'Comics are pop art every bit as much as Andy Warhol ever was'
'Comics are pop art every bit as much as Andy Warhol ever was'
David Tosh, Comics Cataloguer at Heritage, chats to us exclusively about 2010's hottest collectible
Anticipation is rife among collectors awaiting the sale of Detective Comics #27 - Batman's first-ever adventure - at Heritage Auction Gallerieslater this month.
Itis second only to Action Comics #1 - Superman's first-ever comic appearance -in terms of collectability. With the latter valued at around $1m, and Detective Comics #27 promising a recording-breaking result, 2010is a bigyear for comics.
In the run-up tothe sale, Paul Fraser Collectibles got in touch with veteran cataloguer David Tosh,a trained graphic designer with more than 30 years experience anda formervintage toys and memorabilia dealer, now entering his sixth year at Heritage.
David is at the forefront of collectible comics, and kindly took time out to run us through what to expect from one of the most exciting collectors' markets in 2010...
Were you an avid comic reader as a child? What was your favourite read?
I learned to read by looking at comic books! I was pestering my mother to buy paperback books with comic strip reprints when I was six, and I began buying comic books around two years after that, in 1961.
I vividly remember my first purchase: Batman Annual #1. I'll never forget that initial experience of going to a large newsstand, in downtown Houston, and seeing an entire wall of comics for sale.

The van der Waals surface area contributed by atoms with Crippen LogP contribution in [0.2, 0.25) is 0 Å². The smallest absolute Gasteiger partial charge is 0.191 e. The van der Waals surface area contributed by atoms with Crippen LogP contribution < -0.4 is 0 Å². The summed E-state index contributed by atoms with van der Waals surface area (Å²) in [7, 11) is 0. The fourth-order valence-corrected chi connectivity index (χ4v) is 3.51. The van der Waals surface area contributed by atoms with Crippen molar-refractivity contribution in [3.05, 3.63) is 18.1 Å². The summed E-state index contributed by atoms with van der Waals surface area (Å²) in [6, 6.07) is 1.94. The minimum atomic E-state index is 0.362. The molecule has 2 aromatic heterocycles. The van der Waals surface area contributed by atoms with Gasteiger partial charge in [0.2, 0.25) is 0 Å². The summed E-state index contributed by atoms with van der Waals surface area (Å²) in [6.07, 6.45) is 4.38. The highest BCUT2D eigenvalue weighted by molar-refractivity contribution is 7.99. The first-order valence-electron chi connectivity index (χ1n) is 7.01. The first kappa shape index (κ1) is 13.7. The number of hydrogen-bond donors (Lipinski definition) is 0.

There was no going back after that, and soon I became known in my neighbourhood as the kid with the biggest pile of comics.
I always hated when kids would want to come over to my house, not to go outside and play, but to make a beeline for my closet and grab a stack of comics to read.
Where does your fascination and devotion to superheroes come from?
It has to come from the 1950s Superman syndicated television series. Like every kid I knew, I started tying a blanket around my neck and running around with it flapping in the wind, pretending I could fly.
From that point on, I was a DC Comics fan -though my interests drifted more towards Batman than Superman when I began actually buying comics.
Best of all was the aptly titled "World's Finest Comics," which teamed Superman with Batman & Robin.
I also picked up the occasional Marvel in the 1960s, as well as a little of everything else. Harvey "kids" comics, Disney, Archie, Classics Illustrated - I read 'em all.
With your background as a graphic designer, what comic artist or publication has most inspired you?
Dick Sprang, who was referred to as "The Good Batman Artist" during the 1950s, was a major influence on my graphic design work.
He was the one who popularised the "tilted panel",a look that made its way to television with the '60s Batman series. As Batman and Robin would fight with a gang of thugs, the camera angle would tilt to the left or right.
I loved that. In the comics, it made action scenes jump off the page.
David Tosh: Vintage comics are becoming a popular alternative for many "baby boomer" investors
In your opinion, why are comics and comic art such popular and sought-after collector's items?
It's hard to say, but of course the immediate answer that springs to mind is nostalgia.
People love capturing a little bit of that innocence of childhood when it was easy to suspend belief and accept heroes with super powers, wearing fantastic costumes.
It's more than that, though:comics are pop art every bit as much as Andy Warhol ever was.
Even comics done in the modern style with more realistic artwork are still viewed by many as pop art, reflecting popular culture.
Not everyone "gets it" -butthose who do are the same ones who flock to the movie houses, buy video games, and love outlandish music videos by Lady Gaga.